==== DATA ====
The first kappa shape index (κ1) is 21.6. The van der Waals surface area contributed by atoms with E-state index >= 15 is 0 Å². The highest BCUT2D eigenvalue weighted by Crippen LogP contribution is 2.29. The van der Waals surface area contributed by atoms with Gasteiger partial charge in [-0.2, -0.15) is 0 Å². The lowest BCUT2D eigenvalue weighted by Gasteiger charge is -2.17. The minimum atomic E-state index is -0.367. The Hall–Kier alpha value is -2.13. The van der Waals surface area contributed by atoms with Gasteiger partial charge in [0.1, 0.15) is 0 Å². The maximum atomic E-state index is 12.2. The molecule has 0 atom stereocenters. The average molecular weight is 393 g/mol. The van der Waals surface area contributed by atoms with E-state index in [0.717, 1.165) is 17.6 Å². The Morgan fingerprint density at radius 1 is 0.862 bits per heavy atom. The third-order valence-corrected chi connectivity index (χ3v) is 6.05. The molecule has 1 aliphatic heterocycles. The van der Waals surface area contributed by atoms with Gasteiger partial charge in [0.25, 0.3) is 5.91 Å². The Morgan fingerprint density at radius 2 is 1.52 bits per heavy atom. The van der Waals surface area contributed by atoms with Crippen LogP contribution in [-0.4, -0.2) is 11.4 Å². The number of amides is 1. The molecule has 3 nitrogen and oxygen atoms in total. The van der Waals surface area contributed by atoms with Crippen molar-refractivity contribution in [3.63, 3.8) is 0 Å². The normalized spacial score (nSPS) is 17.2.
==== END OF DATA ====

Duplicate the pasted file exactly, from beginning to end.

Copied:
The first kappa shape index (κ1) is 21.6. The van der Waals surface area contributed by atoms with E-state index >= 15 is 0 Å². The highest BCUT2D eigenvalue weighted by Crippen LogP contribution is 2.29. The van der Waals surface area contributed by atoms with Gasteiger partial charge in [-0.2, -0.15) is 0 Å². The lowest BCUT2D eigenvalue weighted by Gasteiger charge is -2.17. The minimum atomic E-state index is -0.367. The Hall–Kier alpha value is -2.13. The van der Waals surface area contributed by atoms with Gasteiger partial charge in [0.1, 0.15) is 0 Å². The maximum atomic E-state index is 12.2. The molecule has 0 atom stereocenters. The average molecular weight is 393 g/mol. The van der Waals surface area contributed by atoms with E-state index in [0.717, 1.165) is 17.6 Å². The Morgan fingerprint density at radius 1 is 0.862 bits per heavy atom. The third-order valence-corrected chi connectivity index (χ3v) is 6.05. The molecule has 1 aliphatic heterocycles. The van der Waals surface area contributed by atoms with Gasteiger partial charge in [0.25, 0.3) is 5.91 Å². The Morgan fingerprint density at radius 2 is 1.52 bits per heavy atom. The van der Waals surface area contributed by atoms with Crippen LogP contribution in [-0.4, -0.2) is 11.4 Å². The number of amides is 1. The molecule has 3 nitrogen and oxygen atoms in total. The van der Waals surface area contributed by atoms with Crippen molar-refractivity contribution in [3.63, 3.8) is 0 Å². The normalized spacial score (nSPS) is 17.2.